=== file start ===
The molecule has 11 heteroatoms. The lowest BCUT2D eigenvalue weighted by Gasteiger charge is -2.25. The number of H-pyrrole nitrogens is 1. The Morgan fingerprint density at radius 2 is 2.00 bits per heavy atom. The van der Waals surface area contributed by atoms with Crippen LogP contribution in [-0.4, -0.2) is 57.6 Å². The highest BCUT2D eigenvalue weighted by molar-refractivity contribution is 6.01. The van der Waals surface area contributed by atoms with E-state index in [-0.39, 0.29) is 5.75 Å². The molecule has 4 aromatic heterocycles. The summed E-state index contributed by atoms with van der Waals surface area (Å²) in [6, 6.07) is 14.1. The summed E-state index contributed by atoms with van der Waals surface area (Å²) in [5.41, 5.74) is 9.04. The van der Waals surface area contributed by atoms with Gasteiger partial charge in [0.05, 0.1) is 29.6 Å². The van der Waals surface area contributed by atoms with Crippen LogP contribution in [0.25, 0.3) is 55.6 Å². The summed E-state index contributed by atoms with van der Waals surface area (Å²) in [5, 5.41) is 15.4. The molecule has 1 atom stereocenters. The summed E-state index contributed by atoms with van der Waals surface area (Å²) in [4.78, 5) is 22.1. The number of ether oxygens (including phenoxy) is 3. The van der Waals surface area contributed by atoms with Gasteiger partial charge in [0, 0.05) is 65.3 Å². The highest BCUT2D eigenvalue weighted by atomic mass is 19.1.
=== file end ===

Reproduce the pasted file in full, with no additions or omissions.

The molecule has 11 heteroatoms. The lowest BCUT2D eigenvalue weighted by Gasteiger charge is -2.25. The number of H-pyrrole nitrogens is 1. The Morgan fingerprint density at radius 2 is 2.00 bits per heavy atom. The van der Waals surface area contributed by atoms with Crippen LogP contribution in [-0.4, -0.2) is 57.6 Å². The highest BCUT2D eigenvalue weighted by molar-refractivity contribution is 6.01. The van der Waals surface area contributed by atoms with E-state index in [-0.39, 0.29) is 5.75 Å². The molecule has 4 aromatic heterocycles. The summed E-state index contributed by atoms with van der Waals surface area (Å²) in [6, 6.07) is 14.1. The summed E-state index contributed by atoms with van der Waals surface area (Å²) in [5.41, 5.74) is 9.04. The van der Waals surface area contributed by atoms with Gasteiger partial charge in [0.05, 0.1) is 29.6 Å². The van der Waals surface area contributed by atoms with Crippen LogP contribution in [0.25, 0.3) is 55.6 Å². The summed E-state index contributed by atoms with van der Waals surface area (Å²) in [5, 5.41) is 15.4. The molecule has 1 atom stereocenters. The summed E-state index contributed by atoms with van der Waals surface area (Å²) in [4.78, 5) is 22.1. The number of ether oxygens (including phenoxy) is 3. The van der Waals surface area contributed by atoms with Gasteiger partial charge in [0, 0.05) is 65.3 Å². The highest BCUT2D eigenvalue weighted by atomic mass is 19.1.